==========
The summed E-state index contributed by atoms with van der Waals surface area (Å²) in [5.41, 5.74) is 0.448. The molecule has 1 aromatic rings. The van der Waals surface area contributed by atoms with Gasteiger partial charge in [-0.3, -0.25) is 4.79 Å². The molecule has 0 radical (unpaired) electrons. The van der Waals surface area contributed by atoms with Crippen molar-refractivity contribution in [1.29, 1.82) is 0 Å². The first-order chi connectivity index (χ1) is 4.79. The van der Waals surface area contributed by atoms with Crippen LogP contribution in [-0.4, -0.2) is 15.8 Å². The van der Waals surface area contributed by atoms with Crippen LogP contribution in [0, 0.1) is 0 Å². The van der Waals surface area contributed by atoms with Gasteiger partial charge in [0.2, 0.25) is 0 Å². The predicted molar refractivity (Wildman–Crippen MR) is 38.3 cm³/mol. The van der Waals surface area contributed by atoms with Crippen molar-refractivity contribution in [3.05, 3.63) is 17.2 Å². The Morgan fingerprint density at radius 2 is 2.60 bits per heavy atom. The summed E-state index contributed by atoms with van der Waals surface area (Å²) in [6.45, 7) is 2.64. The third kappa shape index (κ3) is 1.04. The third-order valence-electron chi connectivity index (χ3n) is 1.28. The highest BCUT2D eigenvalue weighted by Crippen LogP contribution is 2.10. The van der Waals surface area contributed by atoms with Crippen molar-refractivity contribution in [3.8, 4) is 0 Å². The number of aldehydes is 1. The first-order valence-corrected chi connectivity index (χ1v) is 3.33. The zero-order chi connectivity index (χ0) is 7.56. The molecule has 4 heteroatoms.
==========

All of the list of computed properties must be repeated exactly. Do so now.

The summed E-state index contributed by atoms with van der Waals surface area (Å²) in [5.41, 5.74) is 0.448. The molecule has 1 aromatic rings. The van der Waals surface area contributed by atoms with Gasteiger partial charge in [-0.3, -0.25) is 4.79 Å². The molecule has 0 radical (unpaired) electrons. The van der Waals surface area contributed by atoms with Crippen molar-refractivity contribution in [1.29, 1.82) is 0 Å². The first-order chi connectivity index (χ1) is 4.79. The van der Waals surface area contributed by atoms with Crippen LogP contribution in [-0.4, -0.2) is 15.8 Å². The van der Waals surface area contributed by atoms with Crippen LogP contribution in [0, 0.1) is 0 Å². The van der Waals surface area contributed by atoms with Gasteiger partial charge in [0.2, 0.25) is 0 Å². The predicted molar refractivity (Wildman–Crippen MR) is 38.3 cm³/mol. The van der Waals surface area contributed by atoms with Crippen molar-refractivity contribution in [3.05, 3.63) is 17.2 Å². The Morgan fingerprint density at radius 2 is 2.60 bits per heavy atom. The summed E-state index contributed by atoms with van der Waals surface area (Å²) in [6.45, 7) is 2.64. The third kappa shape index (κ3) is 1.04. The third-order valence-electron chi connectivity index (χ3n) is 1.28. The highest BCUT2D eigenvalue weighted by Crippen LogP contribution is 2.10. The van der Waals surface area contributed by atoms with Crippen molar-refractivity contribution in [3.8, 4) is 0 Å². The number of aldehydes is 1. The first-order valence-corrected chi connectivity index (χ1v) is 3.33. The zero-order chi connectivity index (χ0) is 7.56. The molecule has 4 heteroatoms.